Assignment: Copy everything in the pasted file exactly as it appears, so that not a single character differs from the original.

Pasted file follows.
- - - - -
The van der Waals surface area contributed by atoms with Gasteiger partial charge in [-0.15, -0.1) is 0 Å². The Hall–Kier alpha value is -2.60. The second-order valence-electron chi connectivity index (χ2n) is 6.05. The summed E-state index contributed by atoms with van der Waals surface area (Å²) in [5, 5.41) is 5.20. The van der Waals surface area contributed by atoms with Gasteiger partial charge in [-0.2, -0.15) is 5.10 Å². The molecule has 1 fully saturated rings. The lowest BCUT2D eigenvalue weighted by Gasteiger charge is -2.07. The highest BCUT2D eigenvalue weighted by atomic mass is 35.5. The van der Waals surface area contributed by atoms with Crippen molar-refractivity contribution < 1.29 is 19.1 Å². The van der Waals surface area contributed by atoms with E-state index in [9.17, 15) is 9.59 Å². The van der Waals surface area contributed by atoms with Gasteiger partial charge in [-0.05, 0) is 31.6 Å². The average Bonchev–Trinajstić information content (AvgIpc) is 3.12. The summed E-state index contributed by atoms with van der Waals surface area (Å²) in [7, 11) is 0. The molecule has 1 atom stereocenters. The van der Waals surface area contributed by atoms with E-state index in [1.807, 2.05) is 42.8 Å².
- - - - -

The van der Waals surface area contributed by atoms with Gasteiger partial charge in [-0.15, -0.1) is 0 Å². The Hall–Kier alpha value is -2.60. The second-order valence-electron chi connectivity index (χ2n) is 6.05. The summed E-state index contributed by atoms with van der Waals surface area (Å²) in [5, 5.41) is 5.20. The van der Waals surface area contributed by atoms with Gasteiger partial charge in [-0.2, -0.15) is 5.10 Å². The molecule has 1 fully saturated rings. The lowest BCUT2D eigenvalue weighted by Gasteiger charge is -2.07. The highest BCUT2D eigenvalue weighted by atomic mass is 35.5. The van der Waals surface area contributed by atoms with Crippen molar-refractivity contribution < 1.29 is 19.1 Å². The van der Waals surface area contributed by atoms with E-state index in [9.17, 15) is 9.59 Å². The van der Waals surface area contributed by atoms with Gasteiger partial charge in [-0.05, 0) is 31.6 Å². The average Bonchev–Trinajstić information content (AvgIpc) is 3.12. The summed E-state index contributed by atoms with van der Waals surface area (Å²) in [7, 11) is 0. The molecule has 1 atom stereocenters. The van der Waals surface area contributed by atoms with E-state index in [1.807, 2.05) is 42.8 Å².